When I say "up" I mean it here. The hike does have some switchbacks, but this one is just straight up for about a 1,000 ft. before it flattens out some. As I was going I had good looks of Silver Lake in the distance. If you saw some of my pictures from the previous October (2014), those were taken near Silver Lake. Last October (2015) that whole area was really green by the lake. If I were to tell someone I took this in June, July, or August I think he or she would believe me.
Zooming in down below I could see some of the homes of the locals. I did a tilt-shift effect here in Photoshop to give it the miniature look just for fun.

I'm going to say that it took me about fifty minutes from the trailhead to get here. Just behind me it started to flatten out some. I did get views of June Lake too which would be off to my right outside of the above picture, but you will see that in the video. If you remember my hike to Gem Lake during 2010, the hike that went from around Silver Lake to a tramway, Agnew Lake, and Gem Lake, then that would have taken place off to the left side of Silver Lake on the mountainside in the above picture.
From my final viewing of Silver Lake from this elevation I turned around. After all the uphill I was grateful to get in some regular level ground walking. I did start to see some patches of yellow leaves, but not a lot. I did think my chances of seeing something ahead at the lake would be good.

Monday, February 29, 2016

Leaping

I don't think I have ever published anything on February 29 on here so I thought I would do something today otherwise I will have to wait another four years before this day comes again. Since last month when I posted on here I meant to do some more since then, but real world issues got in the way. When that happens I just am not in the mood. Today I thought I would give a short opinion piece with some pictures of Blue Lake.

Since this is an election year in the U.S.A. I have been getting a lot of political items on my news feeds. My Twitter feed has become insane because of this where I am getting pounded with political infighting 24 hours a day. Some people intentionally pick fights with others. It's my own fault for "following" those people since they "follow" me. The sad thing is the few people I care about on there are drowned out by that and might not even be around anymore. If you are one of those people...I miss you. :)

One thing that turns me off about social media, but also television and news articles is how they represent opposing points of view. Or, maybe it is better to say how they DON'T represent opposing points of view. The first thing I always look for in any debate or discussion is whether someone can get the positions right. It is one thing to get your own position correctly, but can you get other positions represented fairly even if you do not believe them? If you can't, then any criticisms you give can be dismissed as knocking down a straw man. If some journalist can't even do that then I don't even waste my time with him or her.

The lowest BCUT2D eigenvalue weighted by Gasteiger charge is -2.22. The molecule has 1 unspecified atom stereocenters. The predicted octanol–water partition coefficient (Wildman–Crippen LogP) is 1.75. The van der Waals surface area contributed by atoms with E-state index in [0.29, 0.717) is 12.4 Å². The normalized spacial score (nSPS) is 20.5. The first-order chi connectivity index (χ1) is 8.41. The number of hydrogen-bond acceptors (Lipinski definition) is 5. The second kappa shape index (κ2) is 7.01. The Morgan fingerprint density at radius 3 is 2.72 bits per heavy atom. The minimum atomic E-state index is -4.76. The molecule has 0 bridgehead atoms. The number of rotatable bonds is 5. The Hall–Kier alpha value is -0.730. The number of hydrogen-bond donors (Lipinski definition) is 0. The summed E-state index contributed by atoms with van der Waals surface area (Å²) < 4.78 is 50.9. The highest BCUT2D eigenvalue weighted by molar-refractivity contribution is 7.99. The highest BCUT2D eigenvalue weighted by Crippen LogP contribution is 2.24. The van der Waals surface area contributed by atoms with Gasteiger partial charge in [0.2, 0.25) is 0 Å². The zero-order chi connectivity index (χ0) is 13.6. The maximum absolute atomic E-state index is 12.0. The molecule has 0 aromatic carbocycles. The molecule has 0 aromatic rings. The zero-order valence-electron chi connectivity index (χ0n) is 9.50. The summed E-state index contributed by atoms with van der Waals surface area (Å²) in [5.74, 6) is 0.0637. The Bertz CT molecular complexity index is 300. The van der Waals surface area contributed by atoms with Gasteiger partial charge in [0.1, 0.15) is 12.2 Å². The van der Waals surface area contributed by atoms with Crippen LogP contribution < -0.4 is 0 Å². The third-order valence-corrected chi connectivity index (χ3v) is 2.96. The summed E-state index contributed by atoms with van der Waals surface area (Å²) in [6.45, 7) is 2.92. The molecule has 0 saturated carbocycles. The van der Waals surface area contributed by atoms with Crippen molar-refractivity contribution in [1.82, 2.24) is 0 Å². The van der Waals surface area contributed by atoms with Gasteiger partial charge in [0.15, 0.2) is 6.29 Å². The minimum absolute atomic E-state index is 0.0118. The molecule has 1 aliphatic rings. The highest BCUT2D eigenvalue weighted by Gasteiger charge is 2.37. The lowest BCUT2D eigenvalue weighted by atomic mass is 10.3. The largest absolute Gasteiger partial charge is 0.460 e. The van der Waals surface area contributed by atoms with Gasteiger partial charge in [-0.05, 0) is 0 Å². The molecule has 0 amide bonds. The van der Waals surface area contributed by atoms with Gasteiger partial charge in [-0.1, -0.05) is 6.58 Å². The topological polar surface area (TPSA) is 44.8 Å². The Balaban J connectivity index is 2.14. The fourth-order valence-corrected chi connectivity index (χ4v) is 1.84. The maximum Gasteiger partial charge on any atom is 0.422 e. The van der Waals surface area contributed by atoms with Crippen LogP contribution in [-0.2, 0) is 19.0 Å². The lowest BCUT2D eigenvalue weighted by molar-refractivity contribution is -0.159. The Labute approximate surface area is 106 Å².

I can't tell you have many times I have watched, listened, or read something about a political candidate that I know I probably don't agree with only to find out the journalist isn't even fairly representing what they believe. It just comes across as the journalist either thinks the viewers are stupid or the journalist is stupid. I wonder how many journalists these days know about the principle of charity.

These days a lot of what one sees in the news is just a bunch of slogans and sound bites that are thrown out. It is not like the old days where news was supposed to be a bunch of facts reported to us objectively as possible. I'm not sure journalism was always like that since what is known as yellow journalism was around in the 1890's. However, these days the distinction between reporting news and giving opinion pieces (a pundit) has been blurred.

Anyways, I just wanted to mention this little bit of critical thinking that is missed a lot in your typical online news sites. The merits of a position as to whether it is true or false, or right or wrong is important, but the procedure I mention above has to take place before the evaluation can even get started. There is a tendency for a lot of news sites out there to proselytize with headlines and slogans. The media is not doing their job.

I thought I would end this by mentioning I saw a picture earlier this week saying that something would be offered on Feb. 30, 2016 for free all day. I had to explain to the people that it was obviously an April Fools joke a month early seeing how Leap Year can not be stretched out that far. ;)

Tuesday, January 12, 2016

2016: To Begin

The beginning of the year is the cause for much optimism for a lot of people. For me it is always somewhat of a downer. The buildup that starts right after the summer months that goes through the end of December crashes for me in January. I eventually adjust and get going again. This blog entry is just the typical house keeping I like to do at the beginning of the year.

As I have been doing the past few years I want to remind people of the FAQ type of blog I wrote a few years back here: Questions. That covers a good portion of the goals and questions I typically get.

Just a reminder, the e-mail for this site is the mail.com one, and not the old hotmail.com one. It has been two years, but I had some one not too long back say that I hadn't responded to their e-mail. Well, seeing how I told everyone two years ago that I was not using the hotmail account anymore due to the malware issue there is probably a good reason that I had not responded to him. Delete, take off your lists, block, etc. that old hotmail account on whatever you have.